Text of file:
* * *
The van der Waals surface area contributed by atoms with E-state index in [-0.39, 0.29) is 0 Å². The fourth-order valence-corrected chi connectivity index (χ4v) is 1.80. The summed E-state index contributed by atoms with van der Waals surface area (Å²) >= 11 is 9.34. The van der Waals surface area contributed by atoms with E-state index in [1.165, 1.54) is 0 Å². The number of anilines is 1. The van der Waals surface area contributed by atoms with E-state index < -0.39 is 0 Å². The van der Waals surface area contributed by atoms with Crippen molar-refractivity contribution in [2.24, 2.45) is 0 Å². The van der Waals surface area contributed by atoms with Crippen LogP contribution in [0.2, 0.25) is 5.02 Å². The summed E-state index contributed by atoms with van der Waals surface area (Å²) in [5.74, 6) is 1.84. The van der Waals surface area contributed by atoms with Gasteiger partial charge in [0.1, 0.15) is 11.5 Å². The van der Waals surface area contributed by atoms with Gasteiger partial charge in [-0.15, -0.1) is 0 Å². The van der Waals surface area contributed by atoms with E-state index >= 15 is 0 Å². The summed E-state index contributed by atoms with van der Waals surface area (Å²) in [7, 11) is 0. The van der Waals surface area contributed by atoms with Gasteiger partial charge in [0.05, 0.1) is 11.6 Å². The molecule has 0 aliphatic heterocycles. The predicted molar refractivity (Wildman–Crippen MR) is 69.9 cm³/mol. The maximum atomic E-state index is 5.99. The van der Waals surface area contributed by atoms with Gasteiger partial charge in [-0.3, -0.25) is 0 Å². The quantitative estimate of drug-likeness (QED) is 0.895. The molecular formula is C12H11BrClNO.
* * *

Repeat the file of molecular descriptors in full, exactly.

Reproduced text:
The van der Waals surface area contributed by atoms with E-state index in [-0.39, 0.29) is 0 Å². The fourth-order valence-corrected chi connectivity index (χ4v) is 1.80. The summed E-state index contributed by atoms with van der Waals surface area (Å²) >= 11 is 9.34. The van der Waals surface area contributed by atoms with E-state index in [1.165, 1.54) is 0 Å². The number of anilines is 1. The van der Waals surface area contributed by atoms with E-state index < -0.39 is 0 Å². The van der Waals surface area contributed by atoms with Crippen molar-refractivity contribution in [2.24, 2.45) is 0 Å². The van der Waals surface area contributed by atoms with Crippen LogP contribution in [0.2, 0.25) is 5.02 Å². The summed E-state index contributed by atoms with van der Waals surface area (Å²) in [5.74, 6) is 1.84. The van der Waals surface area contributed by atoms with Gasteiger partial charge in [0.1, 0.15) is 11.5 Å². The van der Waals surface area contributed by atoms with Gasteiger partial charge in [-0.15, -0.1) is 0 Å². The van der Waals surface area contributed by atoms with E-state index >= 15 is 0 Å². The summed E-state index contributed by atoms with van der Waals surface area (Å²) in [7, 11) is 0. The van der Waals surface area contributed by atoms with Gasteiger partial charge in [0.05, 0.1) is 11.6 Å². The molecule has 0 aliphatic heterocycles. The predicted molar refractivity (Wildman–Crippen MR) is 69.9 cm³/mol. The maximum atomic E-state index is 5.99. The van der Waals surface area contributed by atoms with Gasteiger partial charge in [-0.3, -0.25) is 0 Å². The quantitative estimate of drug-likeness (QED) is 0.895. The molecular formula is C12H11BrClNO.